Sheriff says investigation not needed |

Sheriff says investigation not needed

Charles Agar
Paul Conrad/The Aspen Times

Pitkin County Sheriff Bob Braudis isn’t sure why a Nov. 10 incident at the Aspen Police Station and an anonymous letter caused such a fuss.Braudis called the incident a molehill turned into a mountain.The newly re-elected sheriff was in transit from vacation in California and funeral services for his friend, “60 Minutes” anchor Ed Bradley, who died Nov. 9 in New York.Braudis said he has been following the incident in Aspen with phone calls to staff, including Joe DiSalvo, head of investigations for the Pitkin County Sheriff’s Office, who was upset about recent statements in the press.”In our conversations over the last few days, I’ve continued to commend him,” Braudis said. “In essence, DiSalvo exhibited my philosophy that we are here to help people.”On Tuesday, Aspen police and local newspapers received a typed letter from an unconfirmed source accusing DiSalvo, head of investigations for the sheriff’s office, of inappropriate behavior and criminal conduct during a heated incident Nov. 10 involving a mother and her teenage boys.

Aspen Police Chief Loren Ryerson, who read the letter Tuesday, called for an independent investigation into the accusations. The mother of the boys, however, since has disputed the letter’s allegations of criminal conduct against DiSalvo. She said DiSalvo did act inappropriately – yelling at her unruly sons – but later apologized and has since been very helpful to the family.Given the mother’s account, Braudis doesn’t think the matter warrants an investigation.”If I were to get [a letter] like that, I wouldn’t use it in an investigative form,” Braudis said. He called the allegations ridiculous and said that without being able to substantiate the source or the evidence, he has no interest in it.In a phone conversation with Ryerson, Braudis said he would not impede any investigation, but said he disagreed with an investigation based on a letter attributed to an unknown source.Braudis said Ryerson “felt duty-bound to kick it over to an impartial agency” for further investigation.”In my mind, it was resolved, because if there were a victim it would have been the boy, but there was no complaint filed,” Braudis said.

Tom Grady, director of operations for the Sheriff’s Office, conducted an investigation, Braudis said, and found there was no need for any disciplinary action. “He felt there was no harm, no foul in the case,” Braudis said.Braudis praised DiSalvo’s actions. On the day after the incident, while local agencies were unable to help – Braudis characterized the organizations as “impotent” or uninterested – DiSalvo was busy trying to find a place for one of the boys to stay.”Joe spent a whole day – his day off – trying to work things out,” Braudis said.Braudis also said the question of who wrote the letter is moot.”We will probably never figure out who wrote that [letter] unless the person courageously comes forward and identifies themselves,” he said.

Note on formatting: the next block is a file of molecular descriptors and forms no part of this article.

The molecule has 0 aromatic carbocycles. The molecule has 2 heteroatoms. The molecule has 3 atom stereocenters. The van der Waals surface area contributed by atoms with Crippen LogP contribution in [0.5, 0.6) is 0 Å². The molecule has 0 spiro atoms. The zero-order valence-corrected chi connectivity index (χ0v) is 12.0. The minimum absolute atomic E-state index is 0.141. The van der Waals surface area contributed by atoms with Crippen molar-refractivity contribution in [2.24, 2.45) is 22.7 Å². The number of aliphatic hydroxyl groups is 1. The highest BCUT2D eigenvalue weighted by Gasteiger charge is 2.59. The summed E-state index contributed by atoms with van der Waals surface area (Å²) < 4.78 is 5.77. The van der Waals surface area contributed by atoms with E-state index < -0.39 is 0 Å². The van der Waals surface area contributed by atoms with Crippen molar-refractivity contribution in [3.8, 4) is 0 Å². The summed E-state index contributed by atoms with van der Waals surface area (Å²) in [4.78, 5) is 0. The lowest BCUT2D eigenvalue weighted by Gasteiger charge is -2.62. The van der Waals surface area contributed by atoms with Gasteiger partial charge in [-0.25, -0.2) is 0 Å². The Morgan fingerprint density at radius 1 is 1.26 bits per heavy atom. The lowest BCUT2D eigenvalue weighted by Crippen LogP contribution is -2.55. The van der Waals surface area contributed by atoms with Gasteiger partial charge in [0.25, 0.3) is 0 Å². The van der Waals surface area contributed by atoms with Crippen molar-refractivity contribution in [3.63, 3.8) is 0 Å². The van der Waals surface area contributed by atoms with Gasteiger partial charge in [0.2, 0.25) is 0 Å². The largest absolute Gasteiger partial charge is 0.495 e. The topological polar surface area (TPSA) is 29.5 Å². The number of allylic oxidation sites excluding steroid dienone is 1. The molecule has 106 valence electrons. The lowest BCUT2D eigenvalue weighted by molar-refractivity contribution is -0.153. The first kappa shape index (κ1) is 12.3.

“I’m going to meet with Loren and with [City Manager] Steve Barwick when I get back and find out what caused the statements to be made based on an unattributable letter to the editor.”Braudis admitted to “philosophical differences at the administrative level” between the Sheriff’s Office and Aspen police. Braudis said he was irked when Ryerson claimed the Sheriff’s Office “fell through the cracks” in the December 2005 cocaine busts at Cooper Street Pier and Little Annie’s Eating House. Braudis said the county office was not called in and said it was a major safety issue.”I make an assumption that we’re all working in an adult environment and that we should be able to resolve any frictions,” he said.The sheriff said the county and city have shared the basement of the courthouse for 20 years, they also share intelligence, cooperate and regularly back each other up.”We have become greater than the sum of our parts,” Braudis said, highlighting collaborative efforts like the September visit of Iraqi prime minister Jalal Talabani. And any friction at the administrative level “does not filter down to the troops in the trenches.”Charles Agar’s e-mail address is Aspen Times, Aspen, Colo.

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